Since that seems unlikely, I have a simpler solution to propose. What if we considered love as a behavior rather than as a feeling. If love is a feeling, then it’s hard to know when love is real because you have no way to know how someone is feeling. You can only infer how someone is feeling by how they act. Why not be more direct and just use the word love to refer to the behavior itself. Very simply, when someone is behaving lovingly towards you, that means they love you. If they are behaving badly towards you, then they don’t love you.
The counter argument is that someone may be behaving badly towards you in the moment, but you know he loves you because he has behaved lovingly towards you other times. First of all, I would ask you to think back as honestly as you can about the ratio of the times he has behaved lovingly towards you vs. the times he has behaved badly before you characterize his overall behavior as loving. Even if you come up with a positive ratio, and he is not treating you well now, then we can conclude that he is not being loving towards you right now.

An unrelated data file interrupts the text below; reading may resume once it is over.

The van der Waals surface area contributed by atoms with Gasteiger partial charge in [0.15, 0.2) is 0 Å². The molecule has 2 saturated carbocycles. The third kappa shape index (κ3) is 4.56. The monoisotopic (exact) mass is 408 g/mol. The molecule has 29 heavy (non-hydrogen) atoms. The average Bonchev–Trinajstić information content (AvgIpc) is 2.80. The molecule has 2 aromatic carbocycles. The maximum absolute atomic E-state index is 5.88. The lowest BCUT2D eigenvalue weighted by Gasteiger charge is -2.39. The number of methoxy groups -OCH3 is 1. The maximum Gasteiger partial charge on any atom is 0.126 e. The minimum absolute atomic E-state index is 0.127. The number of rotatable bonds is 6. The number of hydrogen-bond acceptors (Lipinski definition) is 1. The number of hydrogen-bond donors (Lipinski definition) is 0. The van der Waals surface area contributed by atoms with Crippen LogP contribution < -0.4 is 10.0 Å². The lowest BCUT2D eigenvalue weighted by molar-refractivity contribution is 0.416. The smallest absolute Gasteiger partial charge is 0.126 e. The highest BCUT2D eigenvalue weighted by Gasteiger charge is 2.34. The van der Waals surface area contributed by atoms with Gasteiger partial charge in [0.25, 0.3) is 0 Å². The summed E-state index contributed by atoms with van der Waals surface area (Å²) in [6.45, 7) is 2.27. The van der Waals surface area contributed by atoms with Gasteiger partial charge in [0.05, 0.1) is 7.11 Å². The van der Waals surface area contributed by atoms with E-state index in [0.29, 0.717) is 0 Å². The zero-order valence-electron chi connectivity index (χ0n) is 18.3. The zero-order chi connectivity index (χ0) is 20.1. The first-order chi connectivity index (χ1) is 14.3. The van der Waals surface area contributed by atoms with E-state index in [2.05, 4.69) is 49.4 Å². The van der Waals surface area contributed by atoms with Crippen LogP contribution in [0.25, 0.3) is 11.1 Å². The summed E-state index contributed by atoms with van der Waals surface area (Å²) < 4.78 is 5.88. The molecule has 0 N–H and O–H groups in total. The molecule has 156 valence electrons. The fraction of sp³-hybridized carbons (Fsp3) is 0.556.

The advantage of thinking of love as a behavior, rather than a feeling, is that you will be fooled less often. When I played basketball, the coach always told us that on defense you should focus on the other guy’s middle and not get distracted by what he does with the ball. The wisdom of this is that your opponent can fake one way with the ball and then go in another direction, but you can’t fake with your middle. Whichever way your middle goes, the rest of you is sure to follow. In this case, our words are the potential ball fake, and our middle is our behavior. If we don’t follow the ball we are less susceptible to ball fakes and more likely to see how someone’s behavior is the clearest reflection of where their middle is headed.
Join The Good Men Project Community.